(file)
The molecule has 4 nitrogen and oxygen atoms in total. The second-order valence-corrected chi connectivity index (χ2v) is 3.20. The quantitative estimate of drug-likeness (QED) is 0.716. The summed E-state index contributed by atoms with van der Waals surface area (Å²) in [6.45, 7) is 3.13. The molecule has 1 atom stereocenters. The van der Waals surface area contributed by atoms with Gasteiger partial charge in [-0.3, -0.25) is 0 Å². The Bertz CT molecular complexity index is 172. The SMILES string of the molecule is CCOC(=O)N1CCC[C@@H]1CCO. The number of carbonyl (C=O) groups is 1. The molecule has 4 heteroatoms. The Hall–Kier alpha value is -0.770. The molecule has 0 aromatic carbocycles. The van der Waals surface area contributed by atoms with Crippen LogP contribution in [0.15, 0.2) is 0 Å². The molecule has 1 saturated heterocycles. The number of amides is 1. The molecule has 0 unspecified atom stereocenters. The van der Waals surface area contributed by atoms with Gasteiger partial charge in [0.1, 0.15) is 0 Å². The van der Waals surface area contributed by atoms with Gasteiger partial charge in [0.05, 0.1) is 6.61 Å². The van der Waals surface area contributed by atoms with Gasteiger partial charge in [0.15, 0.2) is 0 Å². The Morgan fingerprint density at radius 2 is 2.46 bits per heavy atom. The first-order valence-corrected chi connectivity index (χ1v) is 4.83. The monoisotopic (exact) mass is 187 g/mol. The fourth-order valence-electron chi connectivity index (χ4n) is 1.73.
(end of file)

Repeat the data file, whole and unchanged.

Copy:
The molecule has 4 nitrogen and oxygen atoms in total. The second-order valence-corrected chi connectivity index (χ2v) is 3.20. The quantitative estimate of drug-likeness (QED) is 0.716. The summed E-state index contributed by atoms with van der Waals surface area (Å²) in [6.45, 7) is 3.13. The molecule has 1 atom stereocenters. The van der Waals surface area contributed by atoms with Gasteiger partial charge in [-0.3, -0.25) is 0 Å². The Bertz CT molecular complexity index is 172. The SMILES string of the molecule is CCOC(=O)N1CCC[C@@H]1CCO. The number of carbonyl (C=O) groups is 1. The molecule has 4 heteroatoms. The Hall–Kier alpha value is -0.770. The molecule has 0 aromatic carbocycles. The van der Waals surface area contributed by atoms with Crippen LogP contribution in [0.15, 0.2) is 0 Å². The molecule has 1 saturated heterocycles. The number of amides is 1. The molecule has 0 unspecified atom stereocenters. The van der Waals surface area contributed by atoms with Gasteiger partial charge in [0.1, 0.15) is 0 Å². The van der Waals surface area contributed by atoms with Gasteiger partial charge in [0.05, 0.1) is 6.61 Å². The van der Waals surface area contributed by atoms with Gasteiger partial charge in [0.15, 0.2) is 0 Å². The Morgan fingerprint density at radius 2 is 2.46 bits per heavy atom. The first-order valence-corrected chi connectivity index (χ1v) is 4.83. The monoisotopic (exact) mass is 187 g/mol. The fourth-order valence-electron chi connectivity index (χ4n) is 1.73.